Classic 12 meters provided a classic thrill for yacht club members

Classic 12 meters provided a classic thrill for yacht club members

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28 crewmembers from the Vineyard Haven Yacht Club had the opportunity to race aboard America's Cup yachts last Tuesday. Photo by Susan Waldrop — Photo by Susan Waldrop

It was billed as the ‘Match of the Century,’ a faceoff between two great wooden 12 meter classics, Columbia and Heritage, in Island waters. For the 28 crewmembers from the Vineyard Haven Yacht Club who had the opportunity to race aboard the two historic 12 meter America’s Cup yachts last week, it was certainly the thrill of the century.

Last Tuesday, August 19, both classic 12 meters arrived at the invitation of the Vineyard Haven Yacht Club. Columbia won the America’s Cup in 1958 and Heritage contended for the honor in 1970. These sailing giants werethe first and the last of the great wooden 12 meters built for the America’s Cup Competition.

The yachts were crewed by VHYC sailors of all sailing abilities. Christine Dahl, Commodore of VHYC, said, “The member-crewed match race was the capstone to a summer long program to bring the joy and thrill of sailing to adult members who don’t usually show up at high performance starting lines.”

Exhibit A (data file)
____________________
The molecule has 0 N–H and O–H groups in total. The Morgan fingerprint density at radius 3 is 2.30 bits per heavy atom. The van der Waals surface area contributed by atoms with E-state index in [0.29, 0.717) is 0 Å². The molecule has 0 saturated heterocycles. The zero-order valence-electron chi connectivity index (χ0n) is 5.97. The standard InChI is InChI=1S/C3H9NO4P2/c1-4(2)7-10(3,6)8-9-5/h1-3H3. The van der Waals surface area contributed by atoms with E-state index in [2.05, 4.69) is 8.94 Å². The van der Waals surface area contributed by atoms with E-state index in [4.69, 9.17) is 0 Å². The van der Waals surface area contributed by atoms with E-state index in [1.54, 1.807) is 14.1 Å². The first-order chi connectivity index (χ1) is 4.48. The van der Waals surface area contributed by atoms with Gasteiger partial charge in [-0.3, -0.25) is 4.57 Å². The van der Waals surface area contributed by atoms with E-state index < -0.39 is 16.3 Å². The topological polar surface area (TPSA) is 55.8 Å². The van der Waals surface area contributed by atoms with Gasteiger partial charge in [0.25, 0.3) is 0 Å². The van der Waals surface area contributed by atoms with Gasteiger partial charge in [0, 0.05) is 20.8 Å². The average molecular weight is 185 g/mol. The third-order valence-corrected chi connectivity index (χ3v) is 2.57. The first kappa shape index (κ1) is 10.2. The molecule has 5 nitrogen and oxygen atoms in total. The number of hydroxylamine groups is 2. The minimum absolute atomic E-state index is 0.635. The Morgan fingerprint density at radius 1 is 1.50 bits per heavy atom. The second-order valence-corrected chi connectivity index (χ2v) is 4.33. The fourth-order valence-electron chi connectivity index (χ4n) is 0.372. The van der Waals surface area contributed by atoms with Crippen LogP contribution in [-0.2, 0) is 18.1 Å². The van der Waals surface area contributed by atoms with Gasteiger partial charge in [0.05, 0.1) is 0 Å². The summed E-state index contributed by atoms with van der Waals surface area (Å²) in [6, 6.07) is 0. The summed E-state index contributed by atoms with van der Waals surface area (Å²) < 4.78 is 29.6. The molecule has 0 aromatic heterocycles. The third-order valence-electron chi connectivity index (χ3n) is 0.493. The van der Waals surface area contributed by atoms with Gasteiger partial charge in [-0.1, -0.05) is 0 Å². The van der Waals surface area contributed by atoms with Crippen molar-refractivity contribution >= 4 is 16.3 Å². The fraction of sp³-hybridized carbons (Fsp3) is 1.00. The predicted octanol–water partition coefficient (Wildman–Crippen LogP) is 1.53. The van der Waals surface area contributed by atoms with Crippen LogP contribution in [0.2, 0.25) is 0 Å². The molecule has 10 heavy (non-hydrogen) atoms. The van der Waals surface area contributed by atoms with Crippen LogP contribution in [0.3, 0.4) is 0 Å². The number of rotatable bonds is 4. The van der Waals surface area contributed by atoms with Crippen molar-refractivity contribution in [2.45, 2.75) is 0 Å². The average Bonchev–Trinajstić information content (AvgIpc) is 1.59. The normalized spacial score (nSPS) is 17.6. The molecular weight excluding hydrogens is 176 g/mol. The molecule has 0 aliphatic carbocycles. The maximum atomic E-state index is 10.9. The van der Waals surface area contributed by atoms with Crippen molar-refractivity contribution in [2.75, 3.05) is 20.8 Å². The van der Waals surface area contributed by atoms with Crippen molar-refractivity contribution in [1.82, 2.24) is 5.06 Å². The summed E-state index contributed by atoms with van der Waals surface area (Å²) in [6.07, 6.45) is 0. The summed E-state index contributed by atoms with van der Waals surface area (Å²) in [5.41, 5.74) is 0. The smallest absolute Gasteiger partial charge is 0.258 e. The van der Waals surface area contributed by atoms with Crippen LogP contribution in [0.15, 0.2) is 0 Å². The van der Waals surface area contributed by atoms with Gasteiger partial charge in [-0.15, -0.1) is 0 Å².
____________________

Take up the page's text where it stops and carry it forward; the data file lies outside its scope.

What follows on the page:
All summer long the Club has been running sailing clinics for beginner and intermediate sailors, and adults of all ages have been introduced, or reintroduced, to the joy of the art of sailing.

Margot Weston, who remains active in Club affairs to this day and turns 100 in December, served as the Honorary Principal Race Officer for the event.

The windward/leeward course was set up at the mouth of Vineyard Haven Harbor with a start off East Chop, and a course which took the historic boats westerly in a mild southwesterly breeze.

Brock Callen from SailMV, Ellen Pesch, newly installed Commodore of VHYC, and Sam Shannon set the course and administered the race. The result: Columbia edged out Heritage after crossing the starting line first.

Stuart Halpert, Chairman of the Adult Sailing Committee who organized the event, said, “Which boat won was hardly the point. The event gave the Club, its members and their children, a fun-filled day on the water, in, on and around, two of America’s sailing classics.”

The day started with tours of the boats which were moored in front of the clubhouse and continued with introductions and histories of the boats and their competitive histories. They still participate in an active and aggressive summer-long racing schedule. Club members not on the boats were shuttled out to the course so they could get up close to the action. It was a grand and memorable fun for all.